Orders made for solicitor guilty of dishonest and unethical conduct towards NSW Police

By Jerome Doraisamy|16 December 2018

The NSW Civil and Administrative Tribunal has made orders against a solicitor who, in July, was found guilty of professional misconduct for knowingly providing false and/or misleading details and inappropriate communication and conduct towards NSW Police.

The NSW Legal Services Commissioner alleged earlier this year that the solicitor, whose name was withheld from the tribunal’s judgment, had given a false name, false date of birth, a false answer to a question of whether he had identifying documents, threatening a senior constable, resisting arrest and using offensive language.

The grounds were made out, with the tribunal holding that the solicitor’s interaction with police could “fairly be described as lacking honesty and integrity and objectively dishonest by the ordinary standards of reasonable and honest people”.

A second hearing was held in late November to consider the appropriate orders to be made as a result of the earlier finding of professional misconduct.

The LSC submitted that in light of the solicitor’s evidence of “insight and active efforts towards rehabilitation”, it no longer sought removal from the roll as a disciplinary order. Instead, it sought a reprimand, costs and an order that should the solicitor re-apply for a practising certificate, he should notify the relevant authority of these disciplinary proceedings.

It further accepted that the solicitor was “genuinely contrite and has an understanding of the wrongfulness of his conduct, the seriousness of his failure” and that the conduct was “isolated in nature in light of the solicitor’s disciplinary history and explicable in light of his untreated (or poorly treated) alcoholism, depression and anxiety”.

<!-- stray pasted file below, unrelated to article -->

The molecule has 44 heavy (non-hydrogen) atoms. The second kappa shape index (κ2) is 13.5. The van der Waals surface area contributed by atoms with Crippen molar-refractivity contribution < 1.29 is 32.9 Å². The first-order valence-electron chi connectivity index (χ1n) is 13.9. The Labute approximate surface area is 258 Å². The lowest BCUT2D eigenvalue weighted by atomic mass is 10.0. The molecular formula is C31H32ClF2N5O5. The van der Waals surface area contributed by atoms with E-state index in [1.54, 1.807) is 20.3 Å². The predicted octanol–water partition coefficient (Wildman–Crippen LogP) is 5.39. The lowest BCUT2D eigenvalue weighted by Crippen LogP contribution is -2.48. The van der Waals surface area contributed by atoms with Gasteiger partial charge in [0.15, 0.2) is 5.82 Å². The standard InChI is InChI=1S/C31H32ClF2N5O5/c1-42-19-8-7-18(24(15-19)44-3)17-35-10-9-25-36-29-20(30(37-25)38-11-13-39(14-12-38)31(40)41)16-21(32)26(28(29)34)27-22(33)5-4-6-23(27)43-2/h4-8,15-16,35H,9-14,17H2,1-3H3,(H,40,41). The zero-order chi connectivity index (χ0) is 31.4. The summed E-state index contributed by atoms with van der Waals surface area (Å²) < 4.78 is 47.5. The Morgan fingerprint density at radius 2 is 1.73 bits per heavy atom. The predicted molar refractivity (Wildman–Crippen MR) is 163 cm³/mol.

The tribunal agreed that the evidence did not give rise to a finding that the solicitor was presently unfit to practice, and that the conduct which led to the finding of professional misconduct was “one-off in the sense that it occurred on a single evening”.

It held that the solicitor is at a “low-risk of reoffending and is unlikely to be an ongoing risk to the profession’s reputation”, and thus the protective function proposed by LSC would be sufficient, as it would allow regulatory authorities to make further enquiries that they deem appropriate.

The tribunal further accepted the order sought by the solicitor, and not opposed by LSC, that his name be withheld from the judgment, as the previous disclosure of his name in the decision from July had “undoubtedly caused the solicitor embarrassment and distress” and that such an order would not diminish the deterrent factor of the decision.

“We accept the solicitor’s evidence that he has found publication of the [earlier] decision to be extremesly stressful and we are of the view that his own rehabilitation might be assisted by agreeing to make the anonymisation order,” the tribunal said.

As such, the solicitor was reprimanded, ordered to pay costs, and the tribunal held that should he re-apply for a practising certificate to either the Law Society of NSW or the NSW Bar Association, he must draw these proceedings to the attention of the relevant regulatory authority and provide that authority with an updated medical and alcohol treatment report.

Orders made for solicitor guilty of dishonest and unethical conduct towards NSW Police
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